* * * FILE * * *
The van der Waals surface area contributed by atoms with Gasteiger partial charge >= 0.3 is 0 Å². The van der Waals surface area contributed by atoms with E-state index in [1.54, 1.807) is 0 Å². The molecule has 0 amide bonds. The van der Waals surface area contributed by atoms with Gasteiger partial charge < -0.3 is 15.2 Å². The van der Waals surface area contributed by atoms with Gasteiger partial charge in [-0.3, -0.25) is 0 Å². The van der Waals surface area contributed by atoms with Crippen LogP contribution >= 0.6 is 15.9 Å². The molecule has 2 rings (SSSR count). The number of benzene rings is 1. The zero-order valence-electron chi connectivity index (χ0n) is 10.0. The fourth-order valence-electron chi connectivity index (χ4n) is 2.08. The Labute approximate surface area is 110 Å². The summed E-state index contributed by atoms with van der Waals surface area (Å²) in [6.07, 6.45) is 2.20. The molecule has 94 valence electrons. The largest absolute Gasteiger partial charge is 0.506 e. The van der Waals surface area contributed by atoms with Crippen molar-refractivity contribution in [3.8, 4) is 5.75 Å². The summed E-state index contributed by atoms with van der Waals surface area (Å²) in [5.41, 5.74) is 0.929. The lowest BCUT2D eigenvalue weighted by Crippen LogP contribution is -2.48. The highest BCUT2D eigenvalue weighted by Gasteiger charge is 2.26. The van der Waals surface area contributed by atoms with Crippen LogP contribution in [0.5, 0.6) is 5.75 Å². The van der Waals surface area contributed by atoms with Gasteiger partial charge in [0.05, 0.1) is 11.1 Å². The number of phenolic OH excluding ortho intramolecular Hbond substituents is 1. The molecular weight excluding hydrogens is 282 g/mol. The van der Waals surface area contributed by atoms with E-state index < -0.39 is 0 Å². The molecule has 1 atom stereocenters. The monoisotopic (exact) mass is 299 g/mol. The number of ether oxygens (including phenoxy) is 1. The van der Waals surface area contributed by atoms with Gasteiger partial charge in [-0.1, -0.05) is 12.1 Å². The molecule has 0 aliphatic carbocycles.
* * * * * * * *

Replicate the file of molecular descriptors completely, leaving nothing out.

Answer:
The van der Waals surface area contributed by atoms with Gasteiger partial charge >= 0.3 is 0 Å². The van der Waals surface area contributed by atoms with E-state index in [1.54, 1.807) is 0 Å². The molecule has 0 amide bonds. The van der Waals surface area contributed by atoms with Gasteiger partial charge < -0.3 is 15.2 Å². The van der Waals surface area contributed by atoms with Gasteiger partial charge in [-0.3, -0.25) is 0 Å². The van der Waals surface area contributed by atoms with Crippen LogP contribution >= 0.6 is 15.9 Å². The molecule has 2 rings (SSSR count). The number of benzene rings is 1. The zero-order valence-electron chi connectivity index (χ0n) is 10.0. The fourth-order valence-electron chi connectivity index (χ4n) is 2.08. The Labute approximate surface area is 110 Å². The summed E-state index contributed by atoms with van der Waals surface area (Å²) in [6.07, 6.45) is 2.20. The molecule has 94 valence electrons. The largest absolute Gasteiger partial charge is 0.506 e. The van der Waals surface area contributed by atoms with Crippen molar-refractivity contribution in [3.8, 4) is 5.75 Å². The summed E-state index contributed by atoms with van der Waals surface area (Å²) in [5.41, 5.74) is 0.929. The lowest BCUT2D eigenvalue weighted by Crippen LogP contribution is -2.48. The highest BCUT2D eigenvalue weighted by Gasteiger charge is 2.26. The van der Waals surface area contributed by atoms with Crippen LogP contribution in [0.5, 0.6) is 5.75 Å². The van der Waals surface area contributed by atoms with Gasteiger partial charge in [0.05, 0.1) is 11.1 Å². The number of phenolic OH excluding ortho intramolecular Hbond substituents is 1. The molecular weight excluding hydrogens is 282 g/mol. The van der Waals surface area contributed by atoms with E-state index < -0.39 is 0 Å². The molecule has 1 atom stereocenters. The monoisotopic (exact) mass is 299 g/mol. The number of ether oxygens (including phenoxy) is 1. The van der Waals surface area contributed by atoms with Gasteiger partial charge in [-0.1, -0.05) is 12.1 Å². The molecule has 0 aliphatic carbocycles.